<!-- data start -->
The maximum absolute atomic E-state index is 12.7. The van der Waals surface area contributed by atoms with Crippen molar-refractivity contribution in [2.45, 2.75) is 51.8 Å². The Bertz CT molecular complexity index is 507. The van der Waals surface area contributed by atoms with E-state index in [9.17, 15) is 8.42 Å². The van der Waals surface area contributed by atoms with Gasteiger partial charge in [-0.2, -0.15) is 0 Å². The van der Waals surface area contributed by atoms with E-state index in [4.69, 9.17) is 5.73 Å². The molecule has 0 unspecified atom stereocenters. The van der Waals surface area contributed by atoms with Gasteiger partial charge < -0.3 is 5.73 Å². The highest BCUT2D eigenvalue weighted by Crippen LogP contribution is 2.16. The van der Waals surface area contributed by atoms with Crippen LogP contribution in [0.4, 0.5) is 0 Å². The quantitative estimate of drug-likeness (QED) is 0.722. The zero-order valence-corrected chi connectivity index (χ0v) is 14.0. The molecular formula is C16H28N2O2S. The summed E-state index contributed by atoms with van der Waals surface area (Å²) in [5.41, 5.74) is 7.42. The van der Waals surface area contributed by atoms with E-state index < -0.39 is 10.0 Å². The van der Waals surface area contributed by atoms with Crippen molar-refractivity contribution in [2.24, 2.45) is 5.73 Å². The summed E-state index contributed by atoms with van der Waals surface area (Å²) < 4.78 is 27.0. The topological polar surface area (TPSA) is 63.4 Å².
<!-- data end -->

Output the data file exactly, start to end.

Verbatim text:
The maximum absolute atomic E-state index is 12.7. The van der Waals surface area contributed by atoms with Crippen molar-refractivity contribution in [2.45, 2.75) is 51.8 Å². The Bertz CT molecular complexity index is 507. The van der Waals surface area contributed by atoms with E-state index in [9.17, 15) is 8.42 Å². The van der Waals surface area contributed by atoms with Gasteiger partial charge in [-0.2, -0.15) is 0 Å². The van der Waals surface area contributed by atoms with E-state index in [4.69, 9.17) is 5.73 Å². The molecule has 0 unspecified atom stereocenters. The van der Waals surface area contributed by atoms with Gasteiger partial charge < -0.3 is 5.73 Å². The highest BCUT2D eigenvalue weighted by Crippen LogP contribution is 2.16. The van der Waals surface area contributed by atoms with Crippen LogP contribution in [0.4, 0.5) is 0 Å². The quantitative estimate of drug-likeness (QED) is 0.722. The zero-order valence-corrected chi connectivity index (χ0v) is 14.0. The molecular formula is C16H28N2O2S. The summed E-state index contributed by atoms with van der Waals surface area (Å²) in [5.41, 5.74) is 7.42. The van der Waals surface area contributed by atoms with E-state index < -0.39 is 10.0 Å². The van der Waals surface area contributed by atoms with Crippen molar-refractivity contribution in [2.24, 2.45) is 5.73 Å². The summed E-state index contributed by atoms with van der Waals surface area (Å²) < 4.78 is 27.0. The topological polar surface area (TPSA) is 63.4 Å².